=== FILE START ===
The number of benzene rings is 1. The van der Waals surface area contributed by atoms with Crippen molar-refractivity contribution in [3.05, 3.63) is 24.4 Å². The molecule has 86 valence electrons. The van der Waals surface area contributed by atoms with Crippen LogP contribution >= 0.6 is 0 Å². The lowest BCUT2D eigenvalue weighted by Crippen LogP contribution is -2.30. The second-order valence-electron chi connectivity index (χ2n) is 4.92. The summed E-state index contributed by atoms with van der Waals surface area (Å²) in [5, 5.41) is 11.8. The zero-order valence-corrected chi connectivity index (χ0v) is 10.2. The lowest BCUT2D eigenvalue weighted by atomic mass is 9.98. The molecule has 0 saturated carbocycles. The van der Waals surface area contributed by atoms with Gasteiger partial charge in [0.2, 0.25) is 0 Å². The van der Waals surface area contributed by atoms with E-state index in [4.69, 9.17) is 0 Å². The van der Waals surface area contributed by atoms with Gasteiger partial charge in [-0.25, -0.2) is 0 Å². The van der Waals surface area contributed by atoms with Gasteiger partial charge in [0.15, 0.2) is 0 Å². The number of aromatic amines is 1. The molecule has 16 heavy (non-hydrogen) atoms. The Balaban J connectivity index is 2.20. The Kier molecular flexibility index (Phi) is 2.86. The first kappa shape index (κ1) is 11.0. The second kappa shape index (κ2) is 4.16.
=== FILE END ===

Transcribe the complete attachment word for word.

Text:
The number of benzene rings is 1. The van der Waals surface area contributed by atoms with Crippen molar-refractivity contribution in [3.05, 3.63) is 24.4 Å². The molecule has 86 valence electrons. The van der Waals surface area contributed by atoms with Crippen LogP contribution >= 0.6 is 0 Å². The lowest BCUT2D eigenvalue weighted by Crippen LogP contribution is -2.30. The second-order valence-electron chi connectivity index (χ2n) is 4.92. The summed E-state index contributed by atoms with van der Waals surface area (Å²) in [5, 5.41) is 11.8. The zero-order valence-corrected chi connectivity index (χ0v) is 10.2. The lowest BCUT2D eigenvalue weighted by atomic mass is 9.98. The molecule has 0 saturated carbocycles. The van der Waals surface area contributed by atoms with Gasteiger partial charge in [0.2, 0.25) is 0 Å². The van der Waals surface area contributed by atoms with E-state index in [4.69, 9.17) is 0 Å². The van der Waals surface area contributed by atoms with Gasteiger partial charge in [-0.25, -0.2) is 0 Å². The van der Waals surface area contributed by atoms with Gasteiger partial charge in [0.15, 0.2) is 0 Å². The number of aromatic amines is 1. The molecule has 16 heavy (non-hydrogen) atoms. The Balaban J connectivity index is 2.20. The Kier molecular flexibility index (Phi) is 2.86. The first kappa shape index (κ1) is 11.0. The second kappa shape index (κ2) is 4.16.